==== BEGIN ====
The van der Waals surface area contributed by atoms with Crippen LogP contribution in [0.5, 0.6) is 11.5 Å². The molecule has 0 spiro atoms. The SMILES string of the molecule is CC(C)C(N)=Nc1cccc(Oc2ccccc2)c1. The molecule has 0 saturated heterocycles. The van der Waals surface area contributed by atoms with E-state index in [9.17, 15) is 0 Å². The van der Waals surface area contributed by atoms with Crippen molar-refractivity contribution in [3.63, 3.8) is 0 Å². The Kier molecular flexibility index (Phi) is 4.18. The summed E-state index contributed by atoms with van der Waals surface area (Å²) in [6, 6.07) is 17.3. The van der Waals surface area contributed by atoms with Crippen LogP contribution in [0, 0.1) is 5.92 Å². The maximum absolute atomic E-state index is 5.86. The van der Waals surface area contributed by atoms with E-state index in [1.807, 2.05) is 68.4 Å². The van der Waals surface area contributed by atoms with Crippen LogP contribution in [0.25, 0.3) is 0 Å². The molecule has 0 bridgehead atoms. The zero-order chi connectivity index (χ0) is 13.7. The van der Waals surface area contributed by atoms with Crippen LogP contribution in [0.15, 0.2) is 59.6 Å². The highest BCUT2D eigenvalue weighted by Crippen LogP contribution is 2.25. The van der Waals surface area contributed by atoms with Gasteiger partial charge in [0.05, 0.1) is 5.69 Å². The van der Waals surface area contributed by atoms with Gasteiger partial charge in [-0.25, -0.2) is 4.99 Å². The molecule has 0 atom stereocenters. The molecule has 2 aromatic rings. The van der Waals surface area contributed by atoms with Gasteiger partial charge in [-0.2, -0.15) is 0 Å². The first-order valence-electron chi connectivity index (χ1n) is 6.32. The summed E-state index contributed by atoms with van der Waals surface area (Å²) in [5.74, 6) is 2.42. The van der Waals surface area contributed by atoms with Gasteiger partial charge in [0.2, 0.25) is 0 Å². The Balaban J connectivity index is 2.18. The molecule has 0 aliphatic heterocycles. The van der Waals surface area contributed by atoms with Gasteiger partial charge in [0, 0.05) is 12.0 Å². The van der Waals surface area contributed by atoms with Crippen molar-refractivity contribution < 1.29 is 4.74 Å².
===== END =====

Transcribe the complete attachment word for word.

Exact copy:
The van der Waals surface area contributed by atoms with Crippen LogP contribution in [0.5, 0.6) is 11.5 Å². The molecule has 0 spiro atoms. The SMILES string of the molecule is CC(C)C(N)=Nc1cccc(Oc2ccccc2)c1. The molecule has 0 saturated heterocycles. The van der Waals surface area contributed by atoms with E-state index in [9.17, 15) is 0 Å². The van der Waals surface area contributed by atoms with Crippen molar-refractivity contribution in [3.63, 3.8) is 0 Å². The Kier molecular flexibility index (Phi) is 4.18. The summed E-state index contributed by atoms with van der Waals surface area (Å²) in [6, 6.07) is 17.3. The van der Waals surface area contributed by atoms with Crippen LogP contribution in [0, 0.1) is 5.92 Å². The maximum absolute atomic E-state index is 5.86. The van der Waals surface area contributed by atoms with E-state index in [1.807, 2.05) is 68.4 Å². The van der Waals surface area contributed by atoms with Crippen LogP contribution in [0.25, 0.3) is 0 Å². The molecule has 0 bridgehead atoms. The zero-order chi connectivity index (χ0) is 13.7. The van der Waals surface area contributed by atoms with Crippen LogP contribution in [0.15, 0.2) is 59.6 Å². The highest BCUT2D eigenvalue weighted by Crippen LogP contribution is 2.25. The van der Waals surface area contributed by atoms with Gasteiger partial charge in [0.05, 0.1) is 5.69 Å². The van der Waals surface area contributed by atoms with Gasteiger partial charge in [-0.25, -0.2) is 4.99 Å². The molecule has 0 atom stereocenters. The molecule has 2 aromatic rings. The van der Waals surface area contributed by atoms with Gasteiger partial charge in [-0.2, -0.15) is 0 Å². The first-order valence-electron chi connectivity index (χ1n) is 6.32. The summed E-state index contributed by atoms with van der Waals surface area (Å²) in [5.74, 6) is 2.42. The van der Waals surface area contributed by atoms with Gasteiger partial charge in [0.2, 0.25) is 0 Å². The Balaban J connectivity index is 2.18. The molecule has 0 aliphatic heterocycles. The van der Waals surface area contributed by atoms with Gasteiger partial charge in [0, 0.05) is 12.0 Å². The van der Waals surface area contributed by atoms with Crippen molar-refractivity contribution < 1.29 is 4.74 Å².